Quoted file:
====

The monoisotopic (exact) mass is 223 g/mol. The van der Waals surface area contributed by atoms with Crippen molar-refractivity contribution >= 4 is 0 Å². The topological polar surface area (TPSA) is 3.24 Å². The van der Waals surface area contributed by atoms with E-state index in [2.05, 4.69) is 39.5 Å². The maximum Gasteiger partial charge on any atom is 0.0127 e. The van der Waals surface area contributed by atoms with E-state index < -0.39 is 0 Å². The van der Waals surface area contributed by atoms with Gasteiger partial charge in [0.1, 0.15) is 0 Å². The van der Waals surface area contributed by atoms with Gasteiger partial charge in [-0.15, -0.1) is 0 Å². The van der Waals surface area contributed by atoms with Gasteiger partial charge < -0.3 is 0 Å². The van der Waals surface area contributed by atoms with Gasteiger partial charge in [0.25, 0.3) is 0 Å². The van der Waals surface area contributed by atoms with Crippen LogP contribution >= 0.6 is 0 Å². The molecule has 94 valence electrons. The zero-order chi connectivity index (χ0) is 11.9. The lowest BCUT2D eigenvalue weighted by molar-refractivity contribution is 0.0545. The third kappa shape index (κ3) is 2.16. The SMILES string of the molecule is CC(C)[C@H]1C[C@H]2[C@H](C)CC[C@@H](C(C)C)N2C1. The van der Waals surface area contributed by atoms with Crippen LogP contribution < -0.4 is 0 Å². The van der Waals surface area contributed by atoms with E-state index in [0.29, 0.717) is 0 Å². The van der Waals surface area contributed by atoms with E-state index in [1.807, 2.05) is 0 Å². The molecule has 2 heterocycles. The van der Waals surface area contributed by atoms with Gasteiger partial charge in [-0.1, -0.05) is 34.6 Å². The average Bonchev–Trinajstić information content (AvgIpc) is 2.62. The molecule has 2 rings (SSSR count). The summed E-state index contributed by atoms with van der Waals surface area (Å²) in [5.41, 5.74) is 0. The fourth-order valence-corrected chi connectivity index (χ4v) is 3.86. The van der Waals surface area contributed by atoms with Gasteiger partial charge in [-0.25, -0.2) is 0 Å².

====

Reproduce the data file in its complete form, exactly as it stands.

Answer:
The monoisotopic (exact) mass is 223 g/mol. The van der Waals surface area contributed by atoms with Crippen molar-refractivity contribution >= 4 is 0 Å². The topological polar surface area (TPSA) is 3.24 Å². The van der Waals surface area contributed by atoms with E-state index in [2.05, 4.69) is 39.5 Å². The maximum Gasteiger partial charge on any atom is 0.0127 e. The van der Waals surface area contributed by atoms with E-state index < -0.39 is 0 Å². The van der Waals surface area contributed by atoms with Gasteiger partial charge in [0.1, 0.15) is 0 Å². The van der Waals surface area contributed by atoms with Gasteiger partial charge in [-0.15, -0.1) is 0 Å². The van der Waals surface area contributed by atoms with Gasteiger partial charge < -0.3 is 0 Å². The van der Waals surface area contributed by atoms with Gasteiger partial charge in [0.25, 0.3) is 0 Å². The van der Waals surface area contributed by atoms with Crippen LogP contribution >= 0.6 is 0 Å². The molecule has 94 valence electrons. The zero-order chi connectivity index (χ0) is 11.9. The lowest BCUT2D eigenvalue weighted by molar-refractivity contribution is 0.0545. The third kappa shape index (κ3) is 2.16. The SMILES string of the molecule is CC(C)[C@H]1C[C@H]2[C@H](C)CC[C@@H](C(C)C)N2C1. The van der Waals surface area contributed by atoms with Crippen LogP contribution < -0.4 is 0 Å². The van der Waals surface area contributed by atoms with E-state index in [0.29, 0.717) is 0 Å². The van der Waals surface area contributed by atoms with E-state index in [1.807, 2.05) is 0 Å². The molecule has 2 heterocycles. The van der Waals surface area contributed by atoms with Gasteiger partial charge in [-0.1, -0.05) is 34.6 Å². The average Bonchev–Trinajstić information content (AvgIpc) is 2.62. The molecule has 2 rings (SSSR count). The summed E-state index contributed by atoms with van der Waals surface area (Å²) in [5.41, 5.74) is 0. The fourth-order valence-corrected chi connectivity index (χ4v) is 3.86. The van der Waals surface area contributed by atoms with Gasteiger partial charge in [-0.25, -0.2) is 0 Å².